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Dickey v. City of Boston

United States District Court, D. Massachusetts

December 19, 2016

JAMES DICKEY, Plaintiff,
CITY OF BOSTON, et al., Defendants.

          ORDER ON MOTIONS TO DISMISS (DOCS. 29, 54, 57, 60)

          Leo T. Sorokin, United States District Judge.

         For the reasons that follow, the Court ALLOWS the Motions to Dismiss filed by Defendants: (1) James J. Cotter (Doc. 29); (2) City of Boston, Edward Coburn, Mayor Martin Walsh, and William Christopher (hereinafter, “City Defendants”; Doc. 54); (3) Judges Marylou Muirhead and Jeffrey Winik of Boston Housing Court (hereinafter, “Judicial Defendants”; Doc. 57); and (4) Fred Starikov, Josh Fetterman, and Andrew Simpson (Doc. 60).


         On April 1, 2016, Plaintiff, who is pro se, initiated this action, and on June 20, 2016, he filed the instant First Amended Verified Complaint (“Complaint”).[1] See Docs. 1, 23. Essentially, Plaintiff challenges the constitutionality of Mass. Gen. Laws ch. 111, § 127I “Section 127I”), which sets forth the circumstances in which a court is either permitted or required to appoint a receiver for a property. Doc. 23 at 1.

         Plaintiff alleges the following:[2] He is the owner of two buildings in Boston, one located at 495 East Fourth Street and the other located at 497 East Fourth Street (collectively, “the Properties”). Id. at 5. On May 27, 2008, the City of Boston (“City”) issued an order to vacate the Properties.[3] Id. at 10.

         On May 9, 2012, the City submitted a petition for receivership of the Properties to the Boston Housing Court. Id. A notice of the petition was delivered to Plaintiff's sister, “who never informed him of signing for a package on his behalf.” Id. On the same date that the City submitted the petition, Edward Coburn, an attorney for the City, emailed Plaintiff to ask for access to the Properties to inspect them, but did not mention the petition. Id. Notice of the petition for receivership was never posted at the Properties, which were vacant when the City submitted it. Id. Section 127I does not require posting notice of a receivership petition on the property that is the subject of the receivership petition. Id.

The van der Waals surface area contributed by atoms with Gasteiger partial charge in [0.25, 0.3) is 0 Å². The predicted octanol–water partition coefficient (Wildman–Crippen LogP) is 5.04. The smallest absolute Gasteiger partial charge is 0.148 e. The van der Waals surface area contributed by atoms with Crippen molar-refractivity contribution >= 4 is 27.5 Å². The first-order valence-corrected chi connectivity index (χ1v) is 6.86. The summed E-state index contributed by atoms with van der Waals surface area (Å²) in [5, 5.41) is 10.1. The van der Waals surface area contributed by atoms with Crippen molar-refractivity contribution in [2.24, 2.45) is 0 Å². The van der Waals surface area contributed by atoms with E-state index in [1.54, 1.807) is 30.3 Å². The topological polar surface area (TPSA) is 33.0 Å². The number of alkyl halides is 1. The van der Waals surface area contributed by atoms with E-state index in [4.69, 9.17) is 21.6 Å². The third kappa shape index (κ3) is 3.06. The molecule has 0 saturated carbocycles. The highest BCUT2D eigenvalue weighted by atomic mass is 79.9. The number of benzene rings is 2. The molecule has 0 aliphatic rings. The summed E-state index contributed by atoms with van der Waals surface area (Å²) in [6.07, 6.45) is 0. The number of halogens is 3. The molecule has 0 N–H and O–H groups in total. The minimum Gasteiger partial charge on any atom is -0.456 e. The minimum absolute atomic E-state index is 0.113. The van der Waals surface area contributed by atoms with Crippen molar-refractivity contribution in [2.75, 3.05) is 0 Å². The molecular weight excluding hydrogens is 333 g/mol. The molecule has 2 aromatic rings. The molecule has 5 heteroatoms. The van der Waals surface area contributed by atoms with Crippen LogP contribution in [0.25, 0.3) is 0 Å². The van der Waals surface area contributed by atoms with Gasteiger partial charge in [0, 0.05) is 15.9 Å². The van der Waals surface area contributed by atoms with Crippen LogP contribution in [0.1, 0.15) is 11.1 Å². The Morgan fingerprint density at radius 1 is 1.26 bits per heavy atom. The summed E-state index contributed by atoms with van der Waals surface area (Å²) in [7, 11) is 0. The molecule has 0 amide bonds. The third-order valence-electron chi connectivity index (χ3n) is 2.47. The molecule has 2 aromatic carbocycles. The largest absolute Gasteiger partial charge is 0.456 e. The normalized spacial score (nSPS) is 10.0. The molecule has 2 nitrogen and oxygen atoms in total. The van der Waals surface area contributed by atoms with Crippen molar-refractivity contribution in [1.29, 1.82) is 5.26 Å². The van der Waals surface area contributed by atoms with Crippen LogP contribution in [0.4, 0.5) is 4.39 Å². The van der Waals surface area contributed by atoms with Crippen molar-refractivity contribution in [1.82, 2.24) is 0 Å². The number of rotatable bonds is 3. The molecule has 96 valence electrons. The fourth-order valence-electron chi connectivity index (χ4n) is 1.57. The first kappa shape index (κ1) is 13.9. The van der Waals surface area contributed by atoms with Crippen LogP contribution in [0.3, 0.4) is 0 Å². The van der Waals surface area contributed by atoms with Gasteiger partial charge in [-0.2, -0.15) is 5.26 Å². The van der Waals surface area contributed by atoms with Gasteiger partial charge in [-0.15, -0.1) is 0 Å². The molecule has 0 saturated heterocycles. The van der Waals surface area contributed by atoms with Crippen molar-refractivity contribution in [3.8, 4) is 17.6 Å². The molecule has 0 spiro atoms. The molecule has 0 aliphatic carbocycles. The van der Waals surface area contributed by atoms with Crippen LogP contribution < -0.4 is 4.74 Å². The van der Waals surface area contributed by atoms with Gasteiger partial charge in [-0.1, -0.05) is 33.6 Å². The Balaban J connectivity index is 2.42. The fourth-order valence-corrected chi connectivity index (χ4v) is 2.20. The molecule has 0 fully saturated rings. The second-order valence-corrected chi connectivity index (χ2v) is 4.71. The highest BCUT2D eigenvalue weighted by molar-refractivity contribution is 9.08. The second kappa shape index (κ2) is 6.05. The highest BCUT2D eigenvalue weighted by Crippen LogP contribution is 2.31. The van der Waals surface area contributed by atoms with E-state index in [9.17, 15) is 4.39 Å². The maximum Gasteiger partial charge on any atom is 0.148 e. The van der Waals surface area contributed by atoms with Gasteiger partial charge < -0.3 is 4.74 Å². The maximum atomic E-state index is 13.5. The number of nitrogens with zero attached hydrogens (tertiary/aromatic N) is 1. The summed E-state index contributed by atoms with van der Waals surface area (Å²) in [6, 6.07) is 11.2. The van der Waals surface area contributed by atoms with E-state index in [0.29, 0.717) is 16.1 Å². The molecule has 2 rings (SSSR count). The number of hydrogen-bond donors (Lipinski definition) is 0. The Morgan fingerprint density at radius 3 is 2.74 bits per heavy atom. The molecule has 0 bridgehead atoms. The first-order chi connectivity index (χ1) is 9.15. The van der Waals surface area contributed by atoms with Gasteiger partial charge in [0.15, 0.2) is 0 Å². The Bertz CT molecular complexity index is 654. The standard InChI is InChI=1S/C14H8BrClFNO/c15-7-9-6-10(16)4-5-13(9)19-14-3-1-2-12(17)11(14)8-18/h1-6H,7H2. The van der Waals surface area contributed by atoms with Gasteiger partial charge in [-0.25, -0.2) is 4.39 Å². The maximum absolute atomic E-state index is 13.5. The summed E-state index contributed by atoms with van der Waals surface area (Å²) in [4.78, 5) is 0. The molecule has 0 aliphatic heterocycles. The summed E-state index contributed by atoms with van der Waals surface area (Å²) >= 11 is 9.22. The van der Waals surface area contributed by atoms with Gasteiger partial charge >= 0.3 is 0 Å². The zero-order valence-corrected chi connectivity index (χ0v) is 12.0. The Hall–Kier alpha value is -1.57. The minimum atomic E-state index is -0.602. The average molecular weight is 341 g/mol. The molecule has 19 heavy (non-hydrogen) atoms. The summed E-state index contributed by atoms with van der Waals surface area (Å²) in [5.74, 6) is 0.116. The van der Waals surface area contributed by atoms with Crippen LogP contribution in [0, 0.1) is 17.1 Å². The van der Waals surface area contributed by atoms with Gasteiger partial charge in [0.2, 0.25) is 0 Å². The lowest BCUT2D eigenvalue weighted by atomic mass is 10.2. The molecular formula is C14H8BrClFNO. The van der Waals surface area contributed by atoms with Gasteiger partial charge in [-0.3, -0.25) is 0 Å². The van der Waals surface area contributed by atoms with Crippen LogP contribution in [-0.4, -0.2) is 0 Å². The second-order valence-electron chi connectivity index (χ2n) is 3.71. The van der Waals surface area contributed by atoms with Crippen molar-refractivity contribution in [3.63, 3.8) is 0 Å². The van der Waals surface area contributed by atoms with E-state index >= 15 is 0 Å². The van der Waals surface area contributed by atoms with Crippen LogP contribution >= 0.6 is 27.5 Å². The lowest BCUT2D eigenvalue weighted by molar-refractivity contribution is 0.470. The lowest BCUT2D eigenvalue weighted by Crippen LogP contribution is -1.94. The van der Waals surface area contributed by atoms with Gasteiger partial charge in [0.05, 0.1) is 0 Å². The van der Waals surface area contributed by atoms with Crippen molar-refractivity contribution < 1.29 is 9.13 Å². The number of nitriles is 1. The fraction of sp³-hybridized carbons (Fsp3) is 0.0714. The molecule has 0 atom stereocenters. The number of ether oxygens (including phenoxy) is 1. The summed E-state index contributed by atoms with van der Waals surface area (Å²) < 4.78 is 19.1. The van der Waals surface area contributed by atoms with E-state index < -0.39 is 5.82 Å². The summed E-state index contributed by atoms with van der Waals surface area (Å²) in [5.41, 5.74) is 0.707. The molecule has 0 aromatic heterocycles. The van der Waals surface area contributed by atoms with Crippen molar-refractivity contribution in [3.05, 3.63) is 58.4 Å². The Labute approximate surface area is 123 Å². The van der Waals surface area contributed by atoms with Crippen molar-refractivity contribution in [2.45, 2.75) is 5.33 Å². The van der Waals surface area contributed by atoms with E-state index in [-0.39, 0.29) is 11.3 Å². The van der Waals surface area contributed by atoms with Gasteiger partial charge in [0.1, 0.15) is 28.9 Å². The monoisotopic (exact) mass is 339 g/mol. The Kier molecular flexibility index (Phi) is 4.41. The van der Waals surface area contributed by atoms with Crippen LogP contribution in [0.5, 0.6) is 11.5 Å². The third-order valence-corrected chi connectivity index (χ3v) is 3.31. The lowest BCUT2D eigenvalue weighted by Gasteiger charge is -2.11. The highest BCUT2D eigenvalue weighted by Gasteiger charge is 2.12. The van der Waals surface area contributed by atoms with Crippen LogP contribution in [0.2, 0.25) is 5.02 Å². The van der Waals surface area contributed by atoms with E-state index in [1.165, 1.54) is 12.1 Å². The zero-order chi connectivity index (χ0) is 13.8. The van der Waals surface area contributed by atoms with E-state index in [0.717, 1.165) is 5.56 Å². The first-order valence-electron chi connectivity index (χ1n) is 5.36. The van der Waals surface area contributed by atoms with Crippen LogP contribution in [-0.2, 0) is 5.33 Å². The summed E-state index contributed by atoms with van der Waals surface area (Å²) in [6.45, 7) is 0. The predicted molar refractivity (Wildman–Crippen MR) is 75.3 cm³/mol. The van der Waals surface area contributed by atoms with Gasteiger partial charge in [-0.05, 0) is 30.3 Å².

At some point - the Complaint does not specify when - the Boston Housing Court granted the petition for receivership ex parte. Id.

         On May 29, 2012, James Cotter seized the Properties and has since denied Plaintiff access to them. Id. at 11.

         On June 20, 2012, Plaintiff asked the Boston Housing Court to dismiss or stay the receivership petition due to insufficient service. Id. at 10. Judge Muirhead of the Boston Housing Court denied this request. Id.

         In or around June 2014, Cotter “hired Steven and Katie Amaral to strip 497 East Fourth Street of copper piping, appliances, bath tubs, and doors, ” causing damage that Plaintiff estimates to be in excess of one-hundred thousand dollars. Id. at 11.

         In or around May 2015, Cotter hired Andrew Simpson and Josh Fetterman, who are “employed and/or associated with Fred Starikov, ” to strip the roof off 497 East Fourth Street “for the purpose of leaving the building open and exposed to the elements, ” causing damage that Plaintiff estimates to be in excess of two-hundred thousand dollars. Id.

         Plaintiff alleges that at three properties in the City which he does not own, the City filed petitions for receivership of those properties but did not post notice of the petitions on them Section 127I does not require notice to be posted on the property. Id. at 8-9.